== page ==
“That’s how we got the one-cent magenta,” said Barron. “Obviously, the mystery is how we came to get only one, and a related part of that mystery is what happened to it for those first 16 years when it was printed, sold and forgotten to when little Louis Vernon Vaughan went to his uncle’s house, his uncle having retired and moved onto Bermuda, and the house had to be cleaned out.”
Vaughan, a 12-year-old Scottish schoolboy, quickly sold the stamp for six schillings – little more than $21 Cdn. in today’s money.
“Every 12-year-old who fooled around with stamps dreamed of finding the one-of-a-kind stamp; I know I did. Here’s the guy who had that in his hand, but he didn’t know it, so he traded it in the worst stamp deal ever, as some writers have said.”
ACCLAIMED AUTHOR, REPORTER
James Barron has covered the Sept. 11th attacks – both the minute-to-minute reporting in 2001 and the 10th anniversary story in 2011 – as well as the Sandy Hook shooting and Hurricane Sandy in 2012. Among the other topics he has written about are museums, mass transit and music. Barron is also an accomplished amateur pianist and has written for The New York Times about many piano-related subjects, including the auctioning of both pianos from Casablanca and the concert pianist Gary Graffman’s hobby of infusing vodka. He is the author of Piano: The Making of a Steinway Concert Grand and he also edited The New York Times Book of New York. Barron was born in Washington, D.C. and often visited the building that is now the National Postal Museum as a child. He and his wife live in New York City.
PRESENTING THE PROVENANCE
Barron’s story, which is laid out by the stamp’s provenance, beginning with its 1873 discovery, “builds on the founding fathers of philately – Edward Denny Bacon and Edward Denny Bacon – and on down to our own day with the expert committee at the Royal (Philatelic Society London), which I think of as the ‘Supreme Court of Philately.’”
Barron said this chronological format is – at least with historical stories – the best way to keep it straight in the reader’s mind.
“The milestones along the way are the sales. It also let me tell the story through people,” he said, adding he’s written two books, both on inanimate objects (the first being a piano).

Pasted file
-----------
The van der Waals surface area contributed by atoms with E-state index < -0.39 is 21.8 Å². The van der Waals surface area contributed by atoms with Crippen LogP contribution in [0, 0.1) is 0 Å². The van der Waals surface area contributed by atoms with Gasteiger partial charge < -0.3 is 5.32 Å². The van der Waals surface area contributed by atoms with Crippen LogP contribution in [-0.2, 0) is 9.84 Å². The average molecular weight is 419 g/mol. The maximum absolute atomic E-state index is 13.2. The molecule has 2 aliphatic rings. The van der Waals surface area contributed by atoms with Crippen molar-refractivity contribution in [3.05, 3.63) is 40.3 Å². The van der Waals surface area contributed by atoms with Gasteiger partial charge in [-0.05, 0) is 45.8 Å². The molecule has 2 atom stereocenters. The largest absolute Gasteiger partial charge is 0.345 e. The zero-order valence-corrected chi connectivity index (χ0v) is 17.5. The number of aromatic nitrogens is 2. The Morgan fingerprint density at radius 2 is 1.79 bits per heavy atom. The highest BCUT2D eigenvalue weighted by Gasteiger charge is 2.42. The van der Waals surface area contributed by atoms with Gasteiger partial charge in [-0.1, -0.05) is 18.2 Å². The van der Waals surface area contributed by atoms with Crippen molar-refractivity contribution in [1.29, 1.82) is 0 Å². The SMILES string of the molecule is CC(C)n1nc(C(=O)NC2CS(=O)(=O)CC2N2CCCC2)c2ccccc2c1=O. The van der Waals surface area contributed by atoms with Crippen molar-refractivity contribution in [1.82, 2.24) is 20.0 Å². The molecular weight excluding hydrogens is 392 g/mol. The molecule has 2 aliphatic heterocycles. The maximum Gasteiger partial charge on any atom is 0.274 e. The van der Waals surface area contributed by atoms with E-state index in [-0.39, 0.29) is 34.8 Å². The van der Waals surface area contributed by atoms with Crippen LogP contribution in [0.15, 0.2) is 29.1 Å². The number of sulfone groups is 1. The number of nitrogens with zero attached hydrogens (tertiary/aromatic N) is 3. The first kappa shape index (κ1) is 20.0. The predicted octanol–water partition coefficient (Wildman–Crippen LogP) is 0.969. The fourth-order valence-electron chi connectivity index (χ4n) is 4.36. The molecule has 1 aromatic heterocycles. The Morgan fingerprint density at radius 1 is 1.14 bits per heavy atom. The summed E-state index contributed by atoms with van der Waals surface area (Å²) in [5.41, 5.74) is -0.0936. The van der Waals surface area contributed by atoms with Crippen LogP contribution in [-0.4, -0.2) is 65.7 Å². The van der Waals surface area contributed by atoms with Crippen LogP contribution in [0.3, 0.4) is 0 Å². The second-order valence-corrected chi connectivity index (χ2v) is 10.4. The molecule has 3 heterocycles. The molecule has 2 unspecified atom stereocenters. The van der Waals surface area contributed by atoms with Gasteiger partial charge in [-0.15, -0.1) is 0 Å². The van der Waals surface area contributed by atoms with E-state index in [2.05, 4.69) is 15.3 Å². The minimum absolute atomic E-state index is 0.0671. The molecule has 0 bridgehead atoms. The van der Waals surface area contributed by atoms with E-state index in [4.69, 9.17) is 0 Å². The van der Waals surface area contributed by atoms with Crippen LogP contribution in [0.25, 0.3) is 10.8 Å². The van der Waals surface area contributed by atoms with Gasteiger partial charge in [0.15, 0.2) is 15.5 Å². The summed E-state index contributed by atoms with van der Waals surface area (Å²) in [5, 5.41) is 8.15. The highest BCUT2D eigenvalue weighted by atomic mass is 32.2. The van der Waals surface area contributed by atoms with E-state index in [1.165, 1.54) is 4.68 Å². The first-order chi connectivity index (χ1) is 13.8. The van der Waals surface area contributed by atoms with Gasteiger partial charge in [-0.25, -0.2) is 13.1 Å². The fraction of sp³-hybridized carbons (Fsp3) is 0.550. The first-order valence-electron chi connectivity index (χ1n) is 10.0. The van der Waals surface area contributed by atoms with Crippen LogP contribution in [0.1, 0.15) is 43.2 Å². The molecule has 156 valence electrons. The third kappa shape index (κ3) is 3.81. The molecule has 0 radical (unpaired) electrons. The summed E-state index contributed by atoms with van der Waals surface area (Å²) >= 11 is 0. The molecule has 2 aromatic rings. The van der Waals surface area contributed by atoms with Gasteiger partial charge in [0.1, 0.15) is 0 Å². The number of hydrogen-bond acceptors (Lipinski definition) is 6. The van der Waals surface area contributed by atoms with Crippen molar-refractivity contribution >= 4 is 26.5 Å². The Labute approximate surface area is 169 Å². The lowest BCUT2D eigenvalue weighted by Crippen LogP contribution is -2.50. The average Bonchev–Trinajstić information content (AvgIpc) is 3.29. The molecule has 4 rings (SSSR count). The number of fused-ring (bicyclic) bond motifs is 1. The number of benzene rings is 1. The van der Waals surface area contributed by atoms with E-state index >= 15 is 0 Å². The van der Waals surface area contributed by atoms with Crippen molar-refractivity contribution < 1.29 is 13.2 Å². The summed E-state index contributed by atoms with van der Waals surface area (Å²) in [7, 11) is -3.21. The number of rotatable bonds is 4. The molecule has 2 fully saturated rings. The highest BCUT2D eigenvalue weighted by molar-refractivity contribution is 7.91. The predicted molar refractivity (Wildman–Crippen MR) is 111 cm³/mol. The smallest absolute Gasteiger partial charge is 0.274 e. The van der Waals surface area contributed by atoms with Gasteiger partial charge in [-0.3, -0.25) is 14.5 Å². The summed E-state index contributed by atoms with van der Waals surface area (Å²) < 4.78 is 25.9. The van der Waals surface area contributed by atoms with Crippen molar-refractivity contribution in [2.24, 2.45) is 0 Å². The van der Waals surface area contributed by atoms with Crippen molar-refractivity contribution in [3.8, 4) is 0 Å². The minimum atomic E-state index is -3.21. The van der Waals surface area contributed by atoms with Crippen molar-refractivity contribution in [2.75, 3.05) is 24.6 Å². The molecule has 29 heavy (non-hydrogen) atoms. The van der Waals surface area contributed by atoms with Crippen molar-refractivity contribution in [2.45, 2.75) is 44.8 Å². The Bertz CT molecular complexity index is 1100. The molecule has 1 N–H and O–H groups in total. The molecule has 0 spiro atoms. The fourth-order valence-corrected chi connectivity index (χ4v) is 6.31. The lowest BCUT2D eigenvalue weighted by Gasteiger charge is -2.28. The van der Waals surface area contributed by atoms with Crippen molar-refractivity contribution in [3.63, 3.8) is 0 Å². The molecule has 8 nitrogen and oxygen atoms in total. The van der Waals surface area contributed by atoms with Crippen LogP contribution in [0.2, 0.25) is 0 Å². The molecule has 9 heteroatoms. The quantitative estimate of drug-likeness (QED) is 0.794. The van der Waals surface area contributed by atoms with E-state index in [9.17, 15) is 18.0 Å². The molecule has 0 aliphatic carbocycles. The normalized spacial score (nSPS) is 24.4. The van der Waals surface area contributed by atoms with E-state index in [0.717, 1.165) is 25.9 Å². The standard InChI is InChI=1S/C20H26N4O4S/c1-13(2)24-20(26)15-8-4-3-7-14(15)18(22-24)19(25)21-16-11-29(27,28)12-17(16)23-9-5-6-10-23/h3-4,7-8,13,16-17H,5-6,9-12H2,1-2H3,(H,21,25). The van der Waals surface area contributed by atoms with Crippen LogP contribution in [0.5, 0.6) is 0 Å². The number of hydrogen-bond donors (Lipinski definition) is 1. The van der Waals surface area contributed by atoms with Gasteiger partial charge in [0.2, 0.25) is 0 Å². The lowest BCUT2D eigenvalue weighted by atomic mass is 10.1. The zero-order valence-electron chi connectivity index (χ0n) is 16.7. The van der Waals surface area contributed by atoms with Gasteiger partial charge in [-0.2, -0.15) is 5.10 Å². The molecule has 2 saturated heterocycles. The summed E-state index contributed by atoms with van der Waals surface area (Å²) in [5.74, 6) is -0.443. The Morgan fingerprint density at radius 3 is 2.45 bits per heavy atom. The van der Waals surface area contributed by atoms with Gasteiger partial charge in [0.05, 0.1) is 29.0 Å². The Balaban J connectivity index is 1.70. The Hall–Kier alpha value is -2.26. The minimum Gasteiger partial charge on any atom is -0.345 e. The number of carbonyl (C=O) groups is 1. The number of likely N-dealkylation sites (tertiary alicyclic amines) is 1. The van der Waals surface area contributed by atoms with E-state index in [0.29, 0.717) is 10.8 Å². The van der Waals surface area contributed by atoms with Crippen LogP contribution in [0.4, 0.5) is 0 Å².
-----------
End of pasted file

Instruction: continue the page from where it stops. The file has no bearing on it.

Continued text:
“This stamp can’t tell us where it’s been; if it were an animate object it could tell us all kinds of things; imagine what it could tell us.”
Rather than inquiring with the stamp itself, Barron’s research included two visits to the iconic British Library and the Royal Philatelic Society London (RPSL) as well as “a lot of lunch hours” at the New York Public Library, which is two blocks from his office.
“The New York Public Library is fabulous for things you don’t realize they have. I spent a lot of lunch hours there reading philatelic magazines that you can’t check out. I also went to the British Library on two separate trips,” he said, adding he interviewed the philatelic curators at the library in addition to visiting the RPSL.
He also interviewed U.S. philatelists, collectors and former collectors, including the lawyer of one of the one-cent magenta’s nine owners, John E. du Pont, who died while serving a 30-year sentence for the murder of Olympic wrestler Dave Schultz.
APRIL 7 IN MISSISSAUGA
Following his presentation on April 7, Barron will also answer questions from the audience and be available to autograph his book, which will also be sold at the show.
“I think this stamp is known to philatelists; I think every philatelist has probably heard of this stamp, but there are probably some things, if I’m lucky, that I can say that’ll pique their curiosity and interest so they might want to read it.”